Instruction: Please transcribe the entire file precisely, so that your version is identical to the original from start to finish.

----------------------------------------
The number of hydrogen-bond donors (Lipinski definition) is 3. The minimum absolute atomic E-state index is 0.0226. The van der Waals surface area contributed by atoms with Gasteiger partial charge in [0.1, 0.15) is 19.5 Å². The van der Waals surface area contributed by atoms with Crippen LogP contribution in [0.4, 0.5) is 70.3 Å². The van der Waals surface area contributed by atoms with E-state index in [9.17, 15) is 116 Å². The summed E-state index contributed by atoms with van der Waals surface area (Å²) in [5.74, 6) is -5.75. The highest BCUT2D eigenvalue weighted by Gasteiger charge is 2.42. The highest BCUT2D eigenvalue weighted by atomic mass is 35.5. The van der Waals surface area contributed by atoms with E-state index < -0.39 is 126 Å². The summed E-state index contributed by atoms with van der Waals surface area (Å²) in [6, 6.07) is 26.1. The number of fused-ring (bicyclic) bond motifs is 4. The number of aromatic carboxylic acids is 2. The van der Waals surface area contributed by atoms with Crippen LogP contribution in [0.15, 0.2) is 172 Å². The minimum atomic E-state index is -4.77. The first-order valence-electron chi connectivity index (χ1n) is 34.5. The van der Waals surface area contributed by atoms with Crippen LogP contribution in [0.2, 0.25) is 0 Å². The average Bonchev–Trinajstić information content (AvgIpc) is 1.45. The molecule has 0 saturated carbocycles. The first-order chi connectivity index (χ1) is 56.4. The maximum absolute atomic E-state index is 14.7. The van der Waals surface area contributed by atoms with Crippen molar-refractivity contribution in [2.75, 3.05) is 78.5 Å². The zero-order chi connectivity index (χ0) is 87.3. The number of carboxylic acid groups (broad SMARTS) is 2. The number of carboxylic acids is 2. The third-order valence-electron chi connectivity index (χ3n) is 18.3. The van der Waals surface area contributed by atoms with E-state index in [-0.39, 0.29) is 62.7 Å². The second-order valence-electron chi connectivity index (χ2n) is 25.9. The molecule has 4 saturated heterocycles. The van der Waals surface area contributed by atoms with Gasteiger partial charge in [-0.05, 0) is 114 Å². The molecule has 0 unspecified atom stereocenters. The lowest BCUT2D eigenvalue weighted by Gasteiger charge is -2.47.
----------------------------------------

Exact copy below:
The number of hydrogen-bond donors (Lipinski definition) is 3. The minimum absolute atomic E-state index is 0.0226. The van der Waals surface area contributed by atoms with Gasteiger partial charge in [0.1, 0.15) is 19.5 Å². The van der Waals surface area contributed by atoms with Crippen LogP contribution in [0.4, 0.5) is 70.3 Å². The van der Waals surface area contributed by atoms with E-state index in [9.17, 15) is 116 Å². The summed E-state index contributed by atoms with van der Waals surface area (Å²) in [5.74, 6) is -5.75. The highest BCUT2D eigenvalue weighted by Gasteiger charge is 2.42. The highest BCUT2D eigenvalue weighted by atomic mass is 35.5. The van der Waals surface area contributed by atoms with E-state index < -0.39 is 126 Å². The summed E-state index contributed by atoms with van der Waals surface area (Å²) in [6, 6.07) is 26.1. The number of fused-ring (bicyclic) bond motifs is 4. The number of aromatic carboxylic acids is 2. The van der Waals surface area contributed by atoms with Crippen LogP contribution in [0.15, 0.2) is 172 Å². The minimum atomic E-state index is -4.77. The first-order valence-electron chi connectivity index (χ1n) is 34.5. The van der Waals surface area contributed by atoms with Crippen LogP contribution in [0.2, 0.25) is 0 Å². The average Bonchev–Trinajstić information content (AvgIpc) is 1.45. The molecule has 0 saturated carbocycles. The first-order chi connectivity index (χ1) is 56.4. The maximum absolute atomic E-state index is 14.7. The van der Waals surface area contributed by atoms with Crippen molar-refractivity contribution in [2.75, 3.05) is 78.5 Å². The zero-order chi connectivity index (χ0) is 87.3. The number of carboxylic acid groups (broad SMARTS) is 2. The number of carboxylic acids is 2. The third-order valence-electron chi connectivity index (χ3n) is 18.3. The van der Waals surface area contributed by atoms with E-state index in [-0.39, 0.29) is 62.7 Å². The second-order valence-electron chi connectivity index (χ2n) is 25.9. The molecule has 4 saturated heterocycles. The van der Waals surface area contributed by atoms with Gasteiger partial charge in [-0.05, 0) is 114 Å². The molecule has 0 unspecified atom stereocenters. The lowest BCUT2D eigenvalue weighted by Gasteiger charge is -2.47.